Molecular, polymeric, colloidal, and other classes of liquids can exhibit very large, spatially heterogeneous alterations of their dynamics and glass transition temperature when confined to nanoscale domains. Considerable progress has been made in understanding the related problem of near-interface relaxation and diffusion in thick films. However, the origin of “nanoconfinement effects” on the glassy dynamics of thin films, where gradients from different interfaces interact and genuine collective finite size effects may emerge, remains a longstanding open question. Here, we combine molecular dynamics simulations, probing 5 decades of relaxation, and the Elastically Cooperative Nonlinear Langevin Equation (ECNLE) theory, addressing 14 decades in timescale, to establish a microscopic and mechanistic understanding of the key features of altered dynamics in freestanding films spanning the full range from ultrathin to thick films. Simulations and theory are in qualitative and near-quantitative agreement without use of any adjustable parameters. For films of intermediate thickness, the dynamical behavior is well predicted to leading order using a simple linear superposition of thick-film exponential barrier gradients, including a remarkable suppression and flattening of various dynamical gradients in thin films. However, in sufficiently thin films the superposition approximation breaks down due to the emergence of genuine finite size confinement effects. more »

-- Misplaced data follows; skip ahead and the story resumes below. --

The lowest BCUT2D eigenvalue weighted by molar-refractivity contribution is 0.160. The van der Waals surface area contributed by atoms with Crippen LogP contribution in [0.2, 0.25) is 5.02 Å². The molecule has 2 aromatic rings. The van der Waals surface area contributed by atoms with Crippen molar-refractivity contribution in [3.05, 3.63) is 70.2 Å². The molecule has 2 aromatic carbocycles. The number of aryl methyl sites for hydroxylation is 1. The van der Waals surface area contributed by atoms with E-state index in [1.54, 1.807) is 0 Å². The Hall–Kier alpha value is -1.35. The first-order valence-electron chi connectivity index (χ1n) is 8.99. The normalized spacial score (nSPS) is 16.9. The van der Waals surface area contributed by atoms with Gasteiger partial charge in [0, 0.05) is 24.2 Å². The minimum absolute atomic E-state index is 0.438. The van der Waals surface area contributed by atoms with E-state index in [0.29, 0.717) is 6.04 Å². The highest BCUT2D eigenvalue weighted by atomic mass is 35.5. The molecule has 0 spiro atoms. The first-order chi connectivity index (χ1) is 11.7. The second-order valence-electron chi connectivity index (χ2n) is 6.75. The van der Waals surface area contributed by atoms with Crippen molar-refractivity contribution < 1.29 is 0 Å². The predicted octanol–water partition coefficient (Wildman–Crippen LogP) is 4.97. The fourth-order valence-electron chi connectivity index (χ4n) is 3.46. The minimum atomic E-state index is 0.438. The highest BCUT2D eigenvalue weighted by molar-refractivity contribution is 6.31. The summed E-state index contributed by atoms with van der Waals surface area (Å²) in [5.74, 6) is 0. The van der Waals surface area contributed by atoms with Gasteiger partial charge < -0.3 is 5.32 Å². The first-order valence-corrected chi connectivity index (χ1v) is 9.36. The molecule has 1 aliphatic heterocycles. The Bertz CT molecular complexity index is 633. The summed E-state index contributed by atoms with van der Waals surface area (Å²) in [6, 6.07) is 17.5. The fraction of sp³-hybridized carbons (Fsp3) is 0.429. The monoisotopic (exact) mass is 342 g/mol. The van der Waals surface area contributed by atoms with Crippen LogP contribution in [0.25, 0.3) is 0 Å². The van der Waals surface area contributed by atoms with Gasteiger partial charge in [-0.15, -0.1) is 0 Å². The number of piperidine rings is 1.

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- Proceedings of the National Academy of Sciences
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- Article No. e2104398118
- Proceedings of the National Academy of Sciences
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- National Science Foundation
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